The Origin of the Universe

cosmic microwave background
This is how the sky appears in microwave wavelengths. Those variations in color signify temperature fluctuations in the every early universe. The material in those regions (which appear as they did some 13.7 billion years ago) later went on to form the first galaxies and stars. NASA

How did the universe begin? That's a question scientists and philosophers have pondered throughout history. When you're outside on a starry night looking up at the sky, it's one of the questions that might pop into your mind as you ponder the "cosmic wonder" of it all. 

It's not easy to answer. In 1959 a survey of scientists across America asked them “What is your concept of the age of the universe?” More than two thirds of them responded that there was no origin of the universe.

They thought it was eternal because they had little data to tell one way or the other.

Five years later, in 1964, radio astronomers Arno Penzias and Robert Wilson discovered a microwave signal buried in data they were taking to look for signals being bounced from Echo balloon satellites. They attempted to filter out the signal, assuming that it was merely unwanted noise. However, they soon realized that the signal was coming from spaces. Although they didn't know it at the time, they had discovered the Cosmic Microwave Background (CMB). The CMB had been predicted by a theory called the Big Bang. This discovery was the first evidence that the universe had a beginning.

The Big Bang

Once it was understood that the universe had a beginning, scientists began to dig into the data to figure out how it came into existence. They could also investigate answers to the question: what existed before it?

The answer to the first part of the question is that the universe sprang into existence from a singularity — a term physicists use to describe regions of space that defy the laws of physics. We know very little about singularities, but we suspect that others exist in the cores of black holes.

The second part of the question, as to what existed before the Big Bang, is open to a LOT of speculation.

By definition, nothing existed prior to the beginning, but that fact creates more questions than answers. For instance, if nothing existed prior to the Big Bang, what caused the singularity to be created in the first place?

Once the singularity was created (however it happened), it began to expand through a process called inflation. The universe went from very small and very dense, to very hot and then cooled as it expanded.  This process now referred to as the Big Bang, a term first coined by Sir Fred Hoyle during a British Broadcasting Corporation (BBC) radio broadcast in 1950.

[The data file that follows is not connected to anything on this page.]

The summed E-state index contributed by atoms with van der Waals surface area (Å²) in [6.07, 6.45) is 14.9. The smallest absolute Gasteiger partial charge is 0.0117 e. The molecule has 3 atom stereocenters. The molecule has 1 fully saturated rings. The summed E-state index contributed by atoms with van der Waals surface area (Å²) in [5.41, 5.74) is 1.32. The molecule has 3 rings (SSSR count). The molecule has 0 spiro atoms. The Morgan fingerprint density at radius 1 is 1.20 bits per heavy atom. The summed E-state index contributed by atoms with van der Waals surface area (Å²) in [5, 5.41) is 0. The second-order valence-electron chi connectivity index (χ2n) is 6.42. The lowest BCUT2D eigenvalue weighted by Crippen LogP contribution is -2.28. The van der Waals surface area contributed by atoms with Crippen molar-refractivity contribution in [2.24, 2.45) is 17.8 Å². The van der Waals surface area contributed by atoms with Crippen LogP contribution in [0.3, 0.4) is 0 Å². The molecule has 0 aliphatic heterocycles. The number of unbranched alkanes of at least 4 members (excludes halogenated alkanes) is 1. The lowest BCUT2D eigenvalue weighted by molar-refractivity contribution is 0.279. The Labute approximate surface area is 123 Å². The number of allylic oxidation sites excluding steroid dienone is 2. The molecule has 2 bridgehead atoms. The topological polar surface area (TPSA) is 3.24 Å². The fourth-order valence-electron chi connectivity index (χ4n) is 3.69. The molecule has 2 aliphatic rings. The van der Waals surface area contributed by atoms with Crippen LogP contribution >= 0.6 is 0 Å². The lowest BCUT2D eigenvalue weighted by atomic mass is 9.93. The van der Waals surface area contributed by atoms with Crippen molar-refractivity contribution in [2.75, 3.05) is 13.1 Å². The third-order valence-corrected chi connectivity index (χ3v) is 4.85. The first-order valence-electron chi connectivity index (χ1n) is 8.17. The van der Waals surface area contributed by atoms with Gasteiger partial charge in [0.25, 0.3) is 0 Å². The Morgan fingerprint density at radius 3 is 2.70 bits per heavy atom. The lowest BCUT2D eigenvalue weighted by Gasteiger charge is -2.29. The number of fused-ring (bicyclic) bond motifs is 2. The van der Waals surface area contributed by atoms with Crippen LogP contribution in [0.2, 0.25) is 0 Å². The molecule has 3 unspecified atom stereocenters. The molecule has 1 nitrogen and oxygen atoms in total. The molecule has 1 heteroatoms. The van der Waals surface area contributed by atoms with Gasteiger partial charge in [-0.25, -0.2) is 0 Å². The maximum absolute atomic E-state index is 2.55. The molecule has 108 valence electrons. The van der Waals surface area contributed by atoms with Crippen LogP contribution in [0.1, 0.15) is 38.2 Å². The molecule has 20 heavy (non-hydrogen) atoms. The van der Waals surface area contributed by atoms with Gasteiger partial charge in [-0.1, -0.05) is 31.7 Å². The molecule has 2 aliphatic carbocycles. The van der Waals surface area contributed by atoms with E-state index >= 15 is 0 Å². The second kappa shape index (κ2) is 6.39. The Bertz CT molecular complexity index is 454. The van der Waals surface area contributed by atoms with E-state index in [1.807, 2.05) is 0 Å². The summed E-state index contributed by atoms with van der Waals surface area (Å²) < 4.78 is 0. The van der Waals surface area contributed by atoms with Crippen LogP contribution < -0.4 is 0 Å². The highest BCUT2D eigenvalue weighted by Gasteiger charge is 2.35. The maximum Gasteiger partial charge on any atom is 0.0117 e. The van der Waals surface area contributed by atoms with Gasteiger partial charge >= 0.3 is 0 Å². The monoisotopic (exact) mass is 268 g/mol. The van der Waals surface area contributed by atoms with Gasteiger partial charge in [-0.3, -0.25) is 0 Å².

Although the term implies some kind of explosion, there really wasn’t an outburst or a bang. It was really the rapid expansion of space and time. Think of it like blowing up a balloon: as you blow air in, the exterior of the balloon expands outward.

The Moments after the Big Bang

The early universe was not bound by the laws of physics as we know them today. So, we really cannot predict with great accuracy what it looked like during the first few minutes of its existence. In spite of this, scientists have been able to construct an approximate representation of how the universe evolved.

First, the infant universe was initially so hot and dense that even elementary particles such as protons and neutrons could not exist.

Instead, different types of matter (called matter and anti-matter) collided together, creating pure energy. But as the universe began to cool during the first few minutes, protons and neutrons began to form. Slowly, these protons, neutrons and electrons came together to form hydrogen and small amounts of helium. During the billions of years that followed, stars, planets and galaxies formed to create the current universe.

Evidence for the Big Bang

The CMB signal detected by Penzias and Wilson, a discovery for which they later won a Nobel Prize, is often described as the “echo” of the Big Bang. Since the Universe did have, it left behind a signature of the event, just like an echo heard in a canyon represents a “signature” of the original sound. The difference is that instead of an audible echo, the Big Bang left behind a heat signature throughout all of space.

That signature has been specifically studied by the Cosmic Background Explorer (COBE) spacecraft and the Wilkinson Microwave Anisotropy Probe (WMAP). These orbiting missions looked at the microwave background in greater detail.

Alternatives to the Big Bang Theory

While the Big Bang theory is the most widely accepted model that explains the origins of the universe, and is supported by all the observational evidence, there are other models that use the same evidence to tell a slightly different story.

Other theories argue that the Big Bang theory is based on a false premise — that the universe is built on an ever expanding space-time. They suggest a static universe, which is what was originally predicted by Einstein’s theory of general relativity. Einstein’s theory was only later modified to accommodate the way the universe appears to be expanding.  And, expansion is a big part of the story, particularly as it involves the existence of dark energy. Finally, a recalculation of the mass of the universe seem to support the Big Bang theory of events. 

While our understanding of the actual events is still incomplete, data from the earliest times in the universe are helping shape that understanding to be sharper and clearer than before. Stay tuned! 

Updated and edited by Carolyn Collins Petersen.